For starters, let’s look at the “Christian Right” (which is neither).  This group is the obvious one with which to start, primarily because lately they’ve been so noisy.  As the struggle for marriage equality continues, these people are becoming increasingly desperate; they pull Bible verses out of their behinds (to say nothing of context), they refuse to accept the fact that some of them are poor translations and need to be looked at again, and lately we’ve seen a resurgence of Anita Bryant’s old tactic of telling outright lies about the LGBT community.  In fact, old Anita has been in the news lately; I doubt she’ll last as long as the carton of orange juice in my refrigerator.

“You can’t be gay and be a Christian.”  God, if I had a nickel for every time I heard or read that someplace, I could retire to Key West.  In fact I was a Christian long before I knew I was gay, so the answer “of course I can” is obvious, at least to me.

But I am not going to spend too much time on these reactionary conservatives.  They’re noisy, so everyone has already heard them a dozen times over.  I just wish the saner elements of the Conservative/Republican parties would finally sever their ties with this bat-shit crazy faction of Christianity, a “marriage” that took place during the Reagan administration and as far as I am concerned serves only to rob Conservatives of any and all credibility.  As liberal as I am, I do find myself agreeing with a Conservative on occasion, but until they clean their own house, I really have a hard time dealing with them.

Which brings me to the other side of the coin.  Liberal Gay Christians, as a movement, often find ourselves standing with a good many atheists, many of whom are former Christians of one denomination or another who were treated so cruelly by their churches that they have turned their backs on religion completely.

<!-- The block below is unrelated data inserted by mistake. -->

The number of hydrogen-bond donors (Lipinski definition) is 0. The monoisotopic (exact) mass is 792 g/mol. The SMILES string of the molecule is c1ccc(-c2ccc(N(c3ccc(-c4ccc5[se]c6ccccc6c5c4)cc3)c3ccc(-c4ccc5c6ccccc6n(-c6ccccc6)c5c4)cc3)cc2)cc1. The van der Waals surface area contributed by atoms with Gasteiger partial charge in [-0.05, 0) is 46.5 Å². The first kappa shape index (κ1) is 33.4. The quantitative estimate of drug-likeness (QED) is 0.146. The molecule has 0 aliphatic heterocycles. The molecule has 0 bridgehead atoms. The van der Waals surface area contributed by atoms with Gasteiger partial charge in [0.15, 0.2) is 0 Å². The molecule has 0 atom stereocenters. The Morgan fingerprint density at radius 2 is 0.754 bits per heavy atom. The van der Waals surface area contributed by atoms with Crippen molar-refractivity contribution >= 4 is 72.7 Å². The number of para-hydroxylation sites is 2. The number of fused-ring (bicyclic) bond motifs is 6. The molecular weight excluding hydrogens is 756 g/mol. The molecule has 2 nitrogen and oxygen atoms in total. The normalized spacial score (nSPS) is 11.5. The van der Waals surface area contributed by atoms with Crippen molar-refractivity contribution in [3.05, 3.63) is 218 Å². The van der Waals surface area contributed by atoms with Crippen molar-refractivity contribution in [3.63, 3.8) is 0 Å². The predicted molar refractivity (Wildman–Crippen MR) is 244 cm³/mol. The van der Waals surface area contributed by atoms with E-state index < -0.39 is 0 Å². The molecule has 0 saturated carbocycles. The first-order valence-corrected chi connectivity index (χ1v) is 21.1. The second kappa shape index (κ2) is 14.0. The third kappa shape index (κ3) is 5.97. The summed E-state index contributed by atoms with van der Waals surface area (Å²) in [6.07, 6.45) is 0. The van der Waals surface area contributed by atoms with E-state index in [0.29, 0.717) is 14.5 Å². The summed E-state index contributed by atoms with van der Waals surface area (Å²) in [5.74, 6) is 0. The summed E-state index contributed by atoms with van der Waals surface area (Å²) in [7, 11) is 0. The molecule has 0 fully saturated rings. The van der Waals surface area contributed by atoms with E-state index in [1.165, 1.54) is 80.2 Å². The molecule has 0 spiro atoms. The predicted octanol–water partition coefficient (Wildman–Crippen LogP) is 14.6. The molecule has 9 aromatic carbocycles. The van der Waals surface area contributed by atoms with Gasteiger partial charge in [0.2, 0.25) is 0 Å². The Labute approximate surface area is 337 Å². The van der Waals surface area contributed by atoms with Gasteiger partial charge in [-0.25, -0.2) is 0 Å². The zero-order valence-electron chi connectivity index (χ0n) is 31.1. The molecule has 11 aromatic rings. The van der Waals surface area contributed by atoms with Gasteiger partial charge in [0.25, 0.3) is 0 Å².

Here’s where it gets hairy.  Some of these people are what I refer to as “Fundamentalist Atheists.”  While discussions within the movement are usually about politics, the actions of the above-mentioned Christian faction often bring religion into the mix, and the results are usually disastrous.  Because we liberal Christians are usually so shamed by the words and actions of the extremists who claim to follow the same Teacher we do that we often find ourselves either apologizing for our own beliefs or saying nothing.  And on the rare occasions when we do talk openly about our beliefs, if there is a Fundamentalist Atheist in the room, (s)he will immediately go on the attack, claiming that Jesus never existed and referring to God as “imaginary friend” and “sky fairy.”

What these people fail to see is that when they resort to these insults, they lower themselves to the same level as those extremist “Christians” we are supposed to be united against.

I am not in any way defending the “Christian Right.”  The Jesus they follow is a gun-toting, reactionary bigot; in fact, if the REAL Jesus were ever to come back, in some parts of this country they’d probably demand to see His papers.